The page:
The impact of posttraumatic stress disorder (PTSD) on our combat veterans and their families is extensive. Symptoms of anxiety and the effects of sleep disturbance have a negative impact on daily functioning (Wright et al., 2011). The presence of a dog has demonstrated a reduction in anxiety symptoms, which may have a positive influence on improved sleep (Shearer, Hunt, Chowdhury, & Nicol, 2016). The Veterans Administration (VA) has been using canines to assist combat veterans in reintegrating into civilian life, and most currently, as a part of psychological therapy (Rubenstein, 2012). This research examined the impact on combat veterans with PTSD of receiving and training a service dog using Stake’s (2006) collective case study model. Interviews were conducted with fifteen combat veterans diagnosed with PTSD participating in a 14-week program for receiving and training their own service dog. The goal of the study was to explore the veterans’ experience of the training program, as well as determine any effect on their PTSD symptoms. Symptom severity decreases were reported, which had the residual effects of decreased anxiety symptoms, sleep disturbance, and nightmares.


Posttraumatic Stress Disorder, Veterans, Anxiety, Service Dogs, Sleep Disturbance, Nightmares, Flashbacks, Case Study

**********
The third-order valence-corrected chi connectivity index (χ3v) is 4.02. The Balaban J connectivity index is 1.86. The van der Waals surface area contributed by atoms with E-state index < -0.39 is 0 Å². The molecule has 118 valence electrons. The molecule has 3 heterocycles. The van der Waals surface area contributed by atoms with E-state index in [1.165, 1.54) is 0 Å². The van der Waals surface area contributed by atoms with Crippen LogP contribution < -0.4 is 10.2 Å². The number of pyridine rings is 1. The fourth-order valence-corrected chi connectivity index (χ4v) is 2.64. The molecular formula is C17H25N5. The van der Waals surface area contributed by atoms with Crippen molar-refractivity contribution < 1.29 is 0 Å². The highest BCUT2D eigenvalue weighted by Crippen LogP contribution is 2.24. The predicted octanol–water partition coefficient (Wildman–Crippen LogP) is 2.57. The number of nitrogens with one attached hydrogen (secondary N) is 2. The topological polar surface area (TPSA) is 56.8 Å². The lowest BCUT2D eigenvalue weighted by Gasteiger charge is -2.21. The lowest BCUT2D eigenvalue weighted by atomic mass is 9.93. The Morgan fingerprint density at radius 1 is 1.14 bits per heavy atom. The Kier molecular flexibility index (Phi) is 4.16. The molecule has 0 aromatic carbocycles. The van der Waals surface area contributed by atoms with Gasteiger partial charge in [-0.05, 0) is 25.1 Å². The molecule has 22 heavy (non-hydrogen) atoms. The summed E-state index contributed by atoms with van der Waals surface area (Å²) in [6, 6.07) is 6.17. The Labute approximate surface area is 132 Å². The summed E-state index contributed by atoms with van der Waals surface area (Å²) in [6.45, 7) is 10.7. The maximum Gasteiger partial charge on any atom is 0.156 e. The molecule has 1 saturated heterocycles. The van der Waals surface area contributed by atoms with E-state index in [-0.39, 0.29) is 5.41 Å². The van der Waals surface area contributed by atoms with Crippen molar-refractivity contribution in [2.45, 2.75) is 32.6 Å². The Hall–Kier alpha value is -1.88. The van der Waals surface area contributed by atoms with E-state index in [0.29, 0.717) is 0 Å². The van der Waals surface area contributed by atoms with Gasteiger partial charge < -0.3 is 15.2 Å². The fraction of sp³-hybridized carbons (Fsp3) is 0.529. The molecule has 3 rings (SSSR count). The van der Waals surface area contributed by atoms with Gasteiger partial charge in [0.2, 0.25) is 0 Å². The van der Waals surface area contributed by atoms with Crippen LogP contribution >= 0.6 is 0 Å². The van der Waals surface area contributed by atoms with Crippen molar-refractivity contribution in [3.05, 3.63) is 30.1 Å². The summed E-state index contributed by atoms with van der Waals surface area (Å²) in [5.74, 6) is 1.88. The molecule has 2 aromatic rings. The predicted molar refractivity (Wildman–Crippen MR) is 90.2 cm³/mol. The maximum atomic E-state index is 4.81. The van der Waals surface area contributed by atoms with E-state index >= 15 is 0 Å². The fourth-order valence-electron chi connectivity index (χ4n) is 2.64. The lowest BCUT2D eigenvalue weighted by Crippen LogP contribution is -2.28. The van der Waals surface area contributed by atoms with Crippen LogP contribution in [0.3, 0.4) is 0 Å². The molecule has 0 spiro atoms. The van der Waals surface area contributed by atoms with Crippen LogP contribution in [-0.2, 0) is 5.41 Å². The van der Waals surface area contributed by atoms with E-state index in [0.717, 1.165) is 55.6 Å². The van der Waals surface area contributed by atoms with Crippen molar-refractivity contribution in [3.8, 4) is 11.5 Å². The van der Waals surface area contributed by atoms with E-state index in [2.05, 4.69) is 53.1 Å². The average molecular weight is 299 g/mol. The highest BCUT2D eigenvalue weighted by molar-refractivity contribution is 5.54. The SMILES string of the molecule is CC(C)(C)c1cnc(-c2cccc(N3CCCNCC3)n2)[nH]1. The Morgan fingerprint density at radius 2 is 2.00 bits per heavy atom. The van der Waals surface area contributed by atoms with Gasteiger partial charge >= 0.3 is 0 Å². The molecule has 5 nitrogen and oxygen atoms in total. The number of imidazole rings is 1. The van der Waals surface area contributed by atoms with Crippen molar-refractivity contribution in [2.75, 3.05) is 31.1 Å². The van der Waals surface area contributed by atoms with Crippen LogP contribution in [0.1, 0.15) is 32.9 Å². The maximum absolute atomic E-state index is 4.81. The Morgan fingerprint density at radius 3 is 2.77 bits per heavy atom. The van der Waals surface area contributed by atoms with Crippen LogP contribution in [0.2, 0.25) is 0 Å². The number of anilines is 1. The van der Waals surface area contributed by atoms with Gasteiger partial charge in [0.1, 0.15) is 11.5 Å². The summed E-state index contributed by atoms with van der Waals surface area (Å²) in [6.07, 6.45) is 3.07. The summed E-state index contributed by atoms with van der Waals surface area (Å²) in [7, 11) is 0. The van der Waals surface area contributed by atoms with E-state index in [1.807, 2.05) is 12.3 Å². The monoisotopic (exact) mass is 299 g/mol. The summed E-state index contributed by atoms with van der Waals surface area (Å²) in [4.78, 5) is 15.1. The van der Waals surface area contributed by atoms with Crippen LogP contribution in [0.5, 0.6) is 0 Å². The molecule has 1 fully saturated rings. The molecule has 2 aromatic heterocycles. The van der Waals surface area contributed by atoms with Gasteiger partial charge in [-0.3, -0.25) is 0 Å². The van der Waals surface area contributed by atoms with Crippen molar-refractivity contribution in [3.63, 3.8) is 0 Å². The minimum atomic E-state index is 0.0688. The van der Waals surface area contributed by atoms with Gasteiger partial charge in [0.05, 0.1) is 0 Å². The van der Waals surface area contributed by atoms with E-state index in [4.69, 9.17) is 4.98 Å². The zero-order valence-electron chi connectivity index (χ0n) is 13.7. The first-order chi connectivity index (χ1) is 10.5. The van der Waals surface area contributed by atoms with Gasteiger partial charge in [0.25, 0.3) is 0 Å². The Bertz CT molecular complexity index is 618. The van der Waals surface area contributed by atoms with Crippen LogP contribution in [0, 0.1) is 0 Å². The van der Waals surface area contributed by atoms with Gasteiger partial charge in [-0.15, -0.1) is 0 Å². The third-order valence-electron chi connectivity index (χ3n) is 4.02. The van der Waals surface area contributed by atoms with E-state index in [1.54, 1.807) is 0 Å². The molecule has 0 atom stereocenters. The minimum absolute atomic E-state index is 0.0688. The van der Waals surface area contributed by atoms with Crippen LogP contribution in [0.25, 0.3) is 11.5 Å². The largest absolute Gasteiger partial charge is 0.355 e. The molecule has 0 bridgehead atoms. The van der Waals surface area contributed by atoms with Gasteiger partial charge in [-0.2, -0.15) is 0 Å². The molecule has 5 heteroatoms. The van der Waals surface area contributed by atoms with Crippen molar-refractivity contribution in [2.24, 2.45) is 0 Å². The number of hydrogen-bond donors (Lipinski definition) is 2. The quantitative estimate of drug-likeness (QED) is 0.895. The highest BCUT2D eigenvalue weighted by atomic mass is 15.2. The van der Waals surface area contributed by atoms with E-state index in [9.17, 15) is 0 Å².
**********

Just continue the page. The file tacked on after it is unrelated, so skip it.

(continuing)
Author Bio(s)

Diane Scotland-Coogan, LCSW, PhD, is an Assistant Professor in the Masters in Social Work program at Saint Leo University in Saint Leo, Florida. She earned her Bachelor of Social Work (BSW) degree from Saint Leo University, her Master's in Social Work (MSW) from the University of South Florida, and her Doctorate in Psychology from Capella University. She is trained in both Eye Movement Desensitization Reprocessing (EMDR) and in Accelerated Resolution Therapy (ART) for addressing trauma. Trauma has been the main focus of her professional practice. Dr. Scotland-Coogan is a certified clinical supervisor for the state of Florida, overseeing masters level clinicians seeking licensure. She has practiced as a mental health counselor with children who had experienced trauma and their families. During this time, she became committed to finding a way to address trauma in practice which addressed both the psychological and physiological trauma response. This lead to her dedication to research in the area of animal-assisted therapy and relaxation techniques to attenuate symptoms of anxiety.

Dr. Scotland-Coogan has presented on such topics as motivational interviewing, working with veterans with PTSD and their families, service dogs for PTSD, and working with children and families in treatment. She has conducted and published research on treatment for PTSD, as well as written a chapter in the Social Work Desk Reference on clinical practice work with military families. Dr. Scotland-Coogan began teaching for the Saint Leo Masters of Social Work program in 2010 where she has written and taught advanced clinical practice courses. She recently assisted in the creation of an animal-assisted therapy course, addressing the use of animals in social work, education, and criminal justice. Correspondence regarding this article can be addressed directly to: diane.scotland-coogan@saintleo.edu.

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